The Formation and Future of Fossil Fuels


What the Frack? The Formation and Future of Fossil Fuels

Older residents of the US may recall a television comedy that ran during the years 1962-1971, and much longer in reruns, concerned with the energy system. The show, called The Beverly Hillbillies, was the story of a “man named Jed” from the mountains, who became rich when his hunting bullet struck oil.

The idea was already rather unlikely in the 1960s, but not yet absurd. Before our modern oil industry was developed, oil did seep to the surface at many places around the world. For example, the ice-age bones of saber-toothed cats, mammoths and other creatures of the La Brea Tar Pits of southern California are stuck in the sticky left-overs from oil seeps, after the more-liquid parts evaporated or were “eaten” by microbes (see figure below).

Top: Historical photo of tar pits at La Brea. Bottom: Reconstruction sketch of a saber-toothed tiger, sloth, and dire wolf.
Historical photo of the tar pits at La Brea, in western Los Angeles, California. The tar pits formed from seeping oil before the oil wells were drilled. Many animals were trapped in the sticky tar in the past, and their bones have been studied, yielding reconstructions such as this one showing a restoration of saber-toothed tiger, sloth, and dire wolf at La Brea, Calif. By E. Christman.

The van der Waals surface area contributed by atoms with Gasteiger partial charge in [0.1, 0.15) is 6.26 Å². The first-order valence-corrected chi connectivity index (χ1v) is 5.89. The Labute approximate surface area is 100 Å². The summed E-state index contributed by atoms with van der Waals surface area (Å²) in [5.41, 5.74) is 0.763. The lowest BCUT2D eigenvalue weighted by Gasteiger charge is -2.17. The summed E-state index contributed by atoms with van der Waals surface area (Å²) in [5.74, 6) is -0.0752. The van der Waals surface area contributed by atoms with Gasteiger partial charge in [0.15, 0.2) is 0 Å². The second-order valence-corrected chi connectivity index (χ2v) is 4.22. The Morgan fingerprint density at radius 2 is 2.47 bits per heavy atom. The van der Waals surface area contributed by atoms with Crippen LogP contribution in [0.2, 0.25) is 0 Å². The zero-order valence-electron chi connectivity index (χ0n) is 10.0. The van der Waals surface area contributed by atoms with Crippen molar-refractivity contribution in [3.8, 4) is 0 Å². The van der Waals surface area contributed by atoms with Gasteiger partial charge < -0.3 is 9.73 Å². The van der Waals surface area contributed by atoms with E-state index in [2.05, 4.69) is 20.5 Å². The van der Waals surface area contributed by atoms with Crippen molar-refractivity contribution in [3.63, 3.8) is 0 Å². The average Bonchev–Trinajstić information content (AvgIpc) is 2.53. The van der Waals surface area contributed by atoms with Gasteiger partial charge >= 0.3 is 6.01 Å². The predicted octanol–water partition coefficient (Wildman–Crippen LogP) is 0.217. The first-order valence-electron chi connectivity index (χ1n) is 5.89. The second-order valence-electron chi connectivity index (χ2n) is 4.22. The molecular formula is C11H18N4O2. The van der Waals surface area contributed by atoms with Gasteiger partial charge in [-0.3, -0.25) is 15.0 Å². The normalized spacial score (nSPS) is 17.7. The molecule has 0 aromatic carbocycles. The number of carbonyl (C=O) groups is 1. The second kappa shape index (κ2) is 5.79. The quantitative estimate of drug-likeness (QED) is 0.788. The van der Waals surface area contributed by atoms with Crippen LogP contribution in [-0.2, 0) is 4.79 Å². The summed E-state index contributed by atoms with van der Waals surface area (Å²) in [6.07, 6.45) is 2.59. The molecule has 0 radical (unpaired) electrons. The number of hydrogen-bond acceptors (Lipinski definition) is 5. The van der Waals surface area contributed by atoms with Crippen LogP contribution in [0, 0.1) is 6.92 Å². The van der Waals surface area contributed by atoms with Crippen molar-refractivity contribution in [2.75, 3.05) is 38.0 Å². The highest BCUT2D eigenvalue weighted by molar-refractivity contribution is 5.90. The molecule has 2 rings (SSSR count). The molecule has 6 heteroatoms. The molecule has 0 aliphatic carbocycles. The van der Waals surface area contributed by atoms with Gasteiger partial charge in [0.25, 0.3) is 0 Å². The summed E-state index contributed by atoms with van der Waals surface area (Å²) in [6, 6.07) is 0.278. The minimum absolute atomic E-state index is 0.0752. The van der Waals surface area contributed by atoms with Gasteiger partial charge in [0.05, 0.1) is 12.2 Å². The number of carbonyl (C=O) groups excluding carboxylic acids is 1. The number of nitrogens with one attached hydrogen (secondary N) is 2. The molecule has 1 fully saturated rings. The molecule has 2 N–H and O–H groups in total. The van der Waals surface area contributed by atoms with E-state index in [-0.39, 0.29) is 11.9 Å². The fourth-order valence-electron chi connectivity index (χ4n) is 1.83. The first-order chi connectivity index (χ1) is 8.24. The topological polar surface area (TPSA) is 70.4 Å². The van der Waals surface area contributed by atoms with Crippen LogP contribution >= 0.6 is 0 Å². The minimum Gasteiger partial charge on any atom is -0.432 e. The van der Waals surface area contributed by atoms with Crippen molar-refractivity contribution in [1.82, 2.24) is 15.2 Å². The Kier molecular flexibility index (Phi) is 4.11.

The first modern oil well, the Drake Well in western Pennsylvania, was drilled in 1859 at the site of natural oil seeps. Native people had used the oil, and Europeans were using it in medicine and in lamps.


For more about oil and gas seeps, including dice for games, and weapons, made by native people from “tar” or asphaltum at oil seeps, see USGS.

Throughout history, people had relied on springs that produce water, and for millennia had drilled or dug down to get more water. People had even occasionally gotten oil and gas from their water wells, so it is not surprising that someone (Edwin Drake) decided to drill at one of the many natural oil seeps to get more oil (see figure below).

modern vs. new oil wells. More in caption below
An old print, probably 1891, showing a modern oil well for that time, in comparison to the original Drake Well from 1859, and a picture of Colonel Drake.

Natural oil seeps still exist, but most are long-gone, except in the most remote places including far down on special parts of the sea floor. Huge numbers of oil and gas wells since the Drake Well—maybe more than a million—have rapidly pumped out the oil that would have seeped slowly to the surface over millennia and longer. The idea of a modern mountaineer hitting a huge new oil field with a stray bullet really is absurd.